The establishment of this Fund is important not only in terms of improving the filmmaking mechanism. It’s an example of the government delegating some of its powers in film industry financing to civil society, a practice common to nations with developed movie industries. And in this sense, the Fund marks a momentous societal transformation as well.
The Culture Ministry’s interaction with the Fund has been quite effective and businesslike so far, and we seem to get along well together. The ministry believes we should continue working hand-in-hand toward a harmonious partnership.
But since we’re reviewing the year, we should consider the shortcomings of the new mechanism as well as its advantages, I think.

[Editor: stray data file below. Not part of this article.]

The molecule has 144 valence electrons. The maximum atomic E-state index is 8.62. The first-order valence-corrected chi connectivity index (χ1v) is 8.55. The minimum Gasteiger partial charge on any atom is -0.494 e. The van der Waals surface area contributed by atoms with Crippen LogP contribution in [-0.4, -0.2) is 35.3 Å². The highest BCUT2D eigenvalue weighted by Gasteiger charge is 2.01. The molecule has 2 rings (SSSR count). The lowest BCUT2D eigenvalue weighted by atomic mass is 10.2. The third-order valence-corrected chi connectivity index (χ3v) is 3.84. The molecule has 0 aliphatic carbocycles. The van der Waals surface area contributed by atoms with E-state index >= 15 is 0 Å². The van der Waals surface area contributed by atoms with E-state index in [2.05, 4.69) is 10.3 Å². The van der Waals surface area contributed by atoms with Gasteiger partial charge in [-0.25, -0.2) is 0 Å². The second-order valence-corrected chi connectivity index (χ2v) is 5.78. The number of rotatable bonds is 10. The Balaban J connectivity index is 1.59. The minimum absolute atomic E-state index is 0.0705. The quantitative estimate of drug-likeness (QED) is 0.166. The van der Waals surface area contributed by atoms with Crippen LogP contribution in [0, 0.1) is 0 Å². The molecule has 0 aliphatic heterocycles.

The film community continues to be embroiled in heated debates over the criteria for selecting the eight leading companies. Many professionals are skeptical about the prospect of having to apply for funding with a private company rather than the state.
We’ve held quite a few meetings with film professionals on the ministry’s premises.
People involved in the production of children’s films and documentaries (they are our clients), features, as well as young filmmakers – they all say that they’re accustomed to the old, government-run system, in which they were all treated as equals, and that it will take time for them to readjust to this new scheme, centered around the Magnificent Eight, so to speak…
Vladimir Putin: You believe that the old system could guarantee equal opportunities to all?
Alexander Avdeyev: To a greater extent than the new one. Studios will now have to submit their projects to some private company and try to peak its interest.
Vladimir Putin: That’s a matter of criteria, I think.
Alexander Avdeyev: Yes.
Vladimir Putin: A matter of selection criteria, that is. Sorry to have interrupted you.